Not sanding a freshly laid hardwood floor and finishing it as is, makes the installation less messy and time-consuming, but it would be a mistake. Sanding levels the edges of the floorboards, which can vary from one another by as much as 1/4 inch. It also primes the wood surface for the stain and finish, and it's a necessary operation when you fill gaps between the boards, which you almost always have to do.Need tools for your project? Check out RentalHQ and get connected with local businesses that'll help you rent the equipment and tools you need.
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All the boards in a given batch of unfinished, or raw, flooring are milled to the same thickness, but there are usually slight variations from board to board. These variations usually aren't apparent until you lay the floor and notice that the edges don't exactly match. Moreover, the boards have sometimes been left exposed to sunlight and moisture for enough time for the surfaces to become weathered and discolored. Additionally, if they're not dirty, chipped or gouged, they may have a film on them that can interfere with stain and finish penetration. Sanding is the only way to correct these problems.
Filling Gaps and Voids
Unless raw flooring is kiln-dried or of the highest quality, some boards are likely to be warped, and some edges less than perfectly straight. Gaps between boards and small voids on the edges, however small, are an inevitable result after installation, and unless you're looking for a country-style floor to fit with a rustic design motif, you'll probably want to fill the gaps and voids with an appropriate filler. The easiest and most effective way to fill a new floor is to spread the filler over the entire area, then sand it off.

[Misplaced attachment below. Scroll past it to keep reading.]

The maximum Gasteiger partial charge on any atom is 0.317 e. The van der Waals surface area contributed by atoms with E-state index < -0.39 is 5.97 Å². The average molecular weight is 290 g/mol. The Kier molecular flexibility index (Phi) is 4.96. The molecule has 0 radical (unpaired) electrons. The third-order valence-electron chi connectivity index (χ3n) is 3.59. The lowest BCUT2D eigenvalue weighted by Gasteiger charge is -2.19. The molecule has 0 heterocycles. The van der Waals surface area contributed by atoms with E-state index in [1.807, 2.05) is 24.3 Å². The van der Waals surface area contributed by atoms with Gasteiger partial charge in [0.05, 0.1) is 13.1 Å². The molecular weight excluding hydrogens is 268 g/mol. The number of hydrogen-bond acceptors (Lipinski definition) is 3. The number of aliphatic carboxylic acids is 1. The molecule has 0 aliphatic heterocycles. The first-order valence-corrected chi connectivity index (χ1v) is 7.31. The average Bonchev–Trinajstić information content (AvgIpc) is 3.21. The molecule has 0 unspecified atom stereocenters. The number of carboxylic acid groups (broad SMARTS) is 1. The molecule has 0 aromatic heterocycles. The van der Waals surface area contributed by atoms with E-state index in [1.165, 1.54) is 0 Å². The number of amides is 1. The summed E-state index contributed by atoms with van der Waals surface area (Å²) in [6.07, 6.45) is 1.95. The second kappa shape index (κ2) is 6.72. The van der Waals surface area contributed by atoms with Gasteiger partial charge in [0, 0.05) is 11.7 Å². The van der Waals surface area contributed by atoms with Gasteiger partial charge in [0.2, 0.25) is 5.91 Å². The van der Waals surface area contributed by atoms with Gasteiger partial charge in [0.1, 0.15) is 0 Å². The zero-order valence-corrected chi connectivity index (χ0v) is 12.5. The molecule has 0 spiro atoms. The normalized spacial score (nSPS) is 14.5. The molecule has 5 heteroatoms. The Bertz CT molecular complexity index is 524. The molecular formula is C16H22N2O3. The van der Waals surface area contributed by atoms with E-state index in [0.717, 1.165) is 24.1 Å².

Sanding Technique for New Floors
Because of the likelihood for new unfinished flooring boards to be uneven, installers sometimes resort to a drastic sanding technique. They make the first pass with the floor sander diagonally across the boards, instead of going parallel to them. This is drastic because it makes deep scratch marks across the grain, but it levels the edges and flattens the floor more quickly, and avoids excessively wearing down the edges of cupped boards in order to sand their centers. Make subsequent passes in the same direction as the grain with the same grit sandpaper, then change to progressively finer grits of sandpaper, which usually removes the scratches.
Raw wood flooring, more so than engineered varieties or pre-finished flooring, stabilized with a finish coat on both sides, is susceptible to moisture. It expands and contracts with changing climatic conditions in the room, and gaps may develop between the boards even after you have filled them and sanded the floor. Knowing this, you may opt to leave a new floor in a high-moisture location where the wood is more likely to move, like a porch or patio, not sanded and unfilled. The floor will eventually develop a weathered character that may suit its location.